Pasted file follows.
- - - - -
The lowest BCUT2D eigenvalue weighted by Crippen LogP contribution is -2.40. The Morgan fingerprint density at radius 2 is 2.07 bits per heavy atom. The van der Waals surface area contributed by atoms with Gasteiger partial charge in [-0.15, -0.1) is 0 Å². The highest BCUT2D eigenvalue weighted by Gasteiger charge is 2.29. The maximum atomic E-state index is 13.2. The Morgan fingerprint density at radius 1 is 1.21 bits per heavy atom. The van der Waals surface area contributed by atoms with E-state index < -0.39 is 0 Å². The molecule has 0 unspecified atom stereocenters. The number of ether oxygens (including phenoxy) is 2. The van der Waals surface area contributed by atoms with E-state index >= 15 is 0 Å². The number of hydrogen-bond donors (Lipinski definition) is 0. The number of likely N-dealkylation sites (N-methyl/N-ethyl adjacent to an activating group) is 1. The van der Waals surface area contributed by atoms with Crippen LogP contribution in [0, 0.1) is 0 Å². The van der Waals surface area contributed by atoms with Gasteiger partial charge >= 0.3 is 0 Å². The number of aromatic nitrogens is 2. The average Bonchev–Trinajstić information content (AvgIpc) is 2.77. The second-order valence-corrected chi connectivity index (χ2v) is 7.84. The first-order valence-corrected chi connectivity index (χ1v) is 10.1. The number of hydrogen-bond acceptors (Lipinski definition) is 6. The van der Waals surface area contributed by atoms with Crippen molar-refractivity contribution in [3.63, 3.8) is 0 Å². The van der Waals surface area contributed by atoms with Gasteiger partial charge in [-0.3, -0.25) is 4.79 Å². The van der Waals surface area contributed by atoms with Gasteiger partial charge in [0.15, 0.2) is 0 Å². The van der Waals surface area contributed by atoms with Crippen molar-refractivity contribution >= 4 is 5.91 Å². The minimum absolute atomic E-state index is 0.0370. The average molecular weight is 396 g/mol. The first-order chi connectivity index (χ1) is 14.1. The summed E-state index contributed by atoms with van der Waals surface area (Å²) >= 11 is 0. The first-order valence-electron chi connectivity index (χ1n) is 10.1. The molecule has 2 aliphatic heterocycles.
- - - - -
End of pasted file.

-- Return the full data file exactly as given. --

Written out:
The lowest BCUT2D eigenvalue weighted by Crippen LogP contribution is -2.40. The Morgan fingerprint density at radius 2 is 2.07 bits per heavy atom. The van der Waals surface area contributed by atoms with Gasteiger partial charge in [-0.15, -0.1) is 0 Å². The highest BCUT2D eigenvalue weighted by Gasteiger charge is 2.29. The maximum atomic E-state index is 13.2. The Morgan fingerprint density at radius 1 is 1.21 bits per heavy atom. The van der Waals surface area contributed by atoms with E-state index < -0.39 is 0 Å². The molecule has 0 unspecified atom stereocenters. The number of ether oxygens (including phenoxy) is 2. The van der Waals surface area contributed by atoms with E-state index >= 15 is 0 Å². The number of hydrogen-bond donors (Lipinski definition) is 0. The number of likely N-dealkylation sites (N-methyl/N-ethyl adjacent to an activating group) is 1. The van der Waals surface area contributed by atoms with Crippen LogP contribution in [0, 0.1) is 0 Å². The van der Waals surface area contributed by atoms with Gasteiger partial charge >= 0.3 is 0 Å². The number of aromatic nitrogens is 2. The average Bonchev–Trinajstić information content (AvgIpc) is 2.77. The second-order valence-corrected chi connectivity index (χ2v) is 7.84. The first-order valence-corrected chi connectivity index (χ1v) is 10.1. The number of hydrogen-bond acceptors (Lipinski definition) is 6. The van der Waals surface area contributed by atoms with Crippen molar-refractivity contribution in [3.63, 3.8) is 0 Å². The van der Waals surface area contributed by atoms with Gasteiger partial charge in [-0.3, -0.25) is 4.79 Å². The van der Waals surface area contributed by atoms with Gasteiger partial charge in [0.15, 0.2) is 0 Å². The van der Waals surface area contributed by atoms with Crippen molar-refractivity contribution >= 4 is 5.91 Å². The minimum absolute atomic E-state index is 0.0370. The average molecular weight is 396 g/mol. The first-order chi connectivity index (χ1) is 14.1. The summed E-state index contributed by atoms with van der Waals surface area (Å²) >= 11 is 0. The first-order valence-electron chi connectivity index (χ1n) is 10.1. The molecule has 2 aliphatic heterocycles.